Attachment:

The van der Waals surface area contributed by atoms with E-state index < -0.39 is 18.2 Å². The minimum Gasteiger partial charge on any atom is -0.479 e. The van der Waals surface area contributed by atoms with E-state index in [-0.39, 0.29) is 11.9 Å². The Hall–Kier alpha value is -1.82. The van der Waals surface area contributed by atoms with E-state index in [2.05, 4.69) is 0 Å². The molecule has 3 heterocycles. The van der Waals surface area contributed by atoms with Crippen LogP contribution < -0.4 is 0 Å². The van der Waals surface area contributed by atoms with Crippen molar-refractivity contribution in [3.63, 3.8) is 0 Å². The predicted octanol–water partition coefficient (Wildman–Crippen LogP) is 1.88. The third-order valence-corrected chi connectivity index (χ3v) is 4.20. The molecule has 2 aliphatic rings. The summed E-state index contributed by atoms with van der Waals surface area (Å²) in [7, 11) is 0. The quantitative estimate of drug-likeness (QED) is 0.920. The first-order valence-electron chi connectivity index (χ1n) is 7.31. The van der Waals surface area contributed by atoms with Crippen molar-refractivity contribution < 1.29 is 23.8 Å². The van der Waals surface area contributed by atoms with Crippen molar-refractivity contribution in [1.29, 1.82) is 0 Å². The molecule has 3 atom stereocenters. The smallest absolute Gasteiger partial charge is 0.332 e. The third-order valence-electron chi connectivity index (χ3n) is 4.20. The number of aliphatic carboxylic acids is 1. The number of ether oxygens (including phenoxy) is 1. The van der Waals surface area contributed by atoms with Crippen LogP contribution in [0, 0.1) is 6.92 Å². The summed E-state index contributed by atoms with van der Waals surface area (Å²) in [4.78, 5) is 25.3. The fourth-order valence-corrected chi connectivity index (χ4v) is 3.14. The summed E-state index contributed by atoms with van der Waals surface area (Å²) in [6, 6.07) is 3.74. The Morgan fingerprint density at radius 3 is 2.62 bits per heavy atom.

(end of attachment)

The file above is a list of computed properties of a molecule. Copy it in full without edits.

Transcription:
The van der Waals surface area contributed by atoms with E-state index < -0.39 is 18.2 Å². The minimum Gasteiger partial charge on any atom is -0.479 e. The van der Waals surface area contributed by atoms with E-state index in [-0.39, 0.29) is 11.9 Å². The Hall–Kier alpha value is -1.82. The van der Waals surface area contributed by atoms with E-state index in [2.05, 4.69) is 0 Å². The molecule has 3 heterocycles. The van der Waals surface area contributed by atoms with Crippen LogP contribution < -0.4 is 0 Å². The van der Waals surface area contributed by atoms with Crippen molar-refractivity contribution in [3.63, 3.8) is 0 Å². The predicted octanol–water partition coefficient (Wildman–Crippen LogP) is 1.88. The third-order valence-corrected chi connectivity index (χ3v) is 4.20. The molecule has 2 aliphatic rings. The summed E-state index contributed by atoms with van der Waals surface area (Å²) in [7, 11) is 0. The quantitative estimate of drug-likeness (QED) is 0.920. The first-order valence-electron chi connectivity index (χ1n) is 7.31. The van der Waals surface area contributed by atoms with Crippen molar-refractivity contribution < 1.29 is 23.8 Å². The van der Waals surface area contributed by atoms with Crippen molar-refractivity contribution in [1.29, 1.82) is 0 Å². The molecule has 3 atom stereocenters. The smallest absolute Gasteiger partial charge is 0.332 e. The third-order valence-electron chi connectivity index (χ3n) is 4.20. The number of aliphatic carboxylic acids is 1. The number of ether oxygens (including phenoxy) is 1. The van der Waals surface area contributed by atoms with Crippen LogP contribution in [0, 0.1) is 6.92 Å². The summed E-state index contributed by atoms with van der Waals surface area (Å²) in [4.78, 5) is 25.3. The fourth-order valence-corrected chi connectivity index (χ4v) is 3.14. The summed E-state index contributed by atoms with van der Waals surface area (Å²) in [6, 6.07) is 3.74. The Morgan fingerprint density at radius 3 is 2.62 bits per heavy atom.